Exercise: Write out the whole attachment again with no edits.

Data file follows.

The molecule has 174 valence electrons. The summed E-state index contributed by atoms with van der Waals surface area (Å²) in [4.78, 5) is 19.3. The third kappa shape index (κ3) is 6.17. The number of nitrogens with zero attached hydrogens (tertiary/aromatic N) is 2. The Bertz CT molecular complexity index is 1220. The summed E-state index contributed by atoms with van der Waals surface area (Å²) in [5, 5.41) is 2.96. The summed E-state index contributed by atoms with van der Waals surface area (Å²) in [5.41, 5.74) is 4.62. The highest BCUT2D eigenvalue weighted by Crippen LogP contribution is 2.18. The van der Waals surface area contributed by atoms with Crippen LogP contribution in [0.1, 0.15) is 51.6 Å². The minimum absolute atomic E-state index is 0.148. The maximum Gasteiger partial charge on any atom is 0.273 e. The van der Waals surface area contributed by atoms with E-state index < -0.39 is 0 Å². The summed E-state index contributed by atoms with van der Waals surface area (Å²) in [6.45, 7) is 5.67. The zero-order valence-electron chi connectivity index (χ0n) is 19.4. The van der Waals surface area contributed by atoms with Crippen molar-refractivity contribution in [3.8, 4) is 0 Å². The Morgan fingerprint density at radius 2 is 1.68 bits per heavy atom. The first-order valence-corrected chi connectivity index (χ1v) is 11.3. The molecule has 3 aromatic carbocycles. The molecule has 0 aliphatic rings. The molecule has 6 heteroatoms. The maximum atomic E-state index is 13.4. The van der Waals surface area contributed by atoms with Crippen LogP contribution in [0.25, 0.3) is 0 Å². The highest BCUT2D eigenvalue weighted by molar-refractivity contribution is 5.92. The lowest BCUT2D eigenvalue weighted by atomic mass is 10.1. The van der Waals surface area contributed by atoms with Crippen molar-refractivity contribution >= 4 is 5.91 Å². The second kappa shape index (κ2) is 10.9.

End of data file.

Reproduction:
The molecule has 174 valence electrons. The summed E-state index contributed by atoms with van der Waals surface area (Å²) in [4.78, 5) is 19.3. The third kappa shape index (κ3) is 6.17. The number of nitrogens with zero attached hydrogens (tertiary/aromatic N) is 2. The Bertz CT molecular complexity index is 1220. The summed E-state index contributed by atoms with van der Waals surface area (Å²) in [5, 5.41) is 2.96. The summed E-state index contributed by atoms with van der Waals surface area (Å²) in [5.41, 5.74) is 4.62. The highest BCUT2D eigenvalue weighted by Crippen LogP contribution is 2.18. The van der Waals surface area contributed by atoms with Crippen LogP contribution in [0.1, 0.15) is 51.6 Å². The minimum absolute atomic E-state index is 0.148. The maximum Gasteiger partial charge on any atom is 0.273 e. The van der Waals surface area contributed by atoms with E-state index < -0.39 is 0 Å². The summed E-state index contributed by atoms with van der Waals surface area (Å²) in [6.45, 7) is 5.67. The zero-order valence-electron chi connectivity index (χ0n) is 19.4. The van der Waals surface area contributed by atoms with Crippen molar-refractivity contribution in [3.8, 4) is 0 Å². The Morgan fingerprint density at radius 2 is 1.68 bits per heavy atom. The first-order valence-corrected chi connectivity index (χ1v) is 11.3. The molecule has 3 aromatic carbocycles. The molecule has 0 aliphatic rings. The molecule has 6 heteroatoms. The maximum atomic E-state index is 13.4. The van der Waals surface area contributed by atoms with Crippen LogP contribution in [0.25, 0.3) is 0 Å². The highest BCUT2D eigenvalue weighted by molar-refractivity contribution is 5.92. The lowest BCUT2D eigenvalue weighted by atomic mass is 10.1. The van der Waals surface area contributed by atoms with Crippen molar-refractivity contribution >= 4 is 5.91 Å². The second kappa shape index (κ2) is 10.9.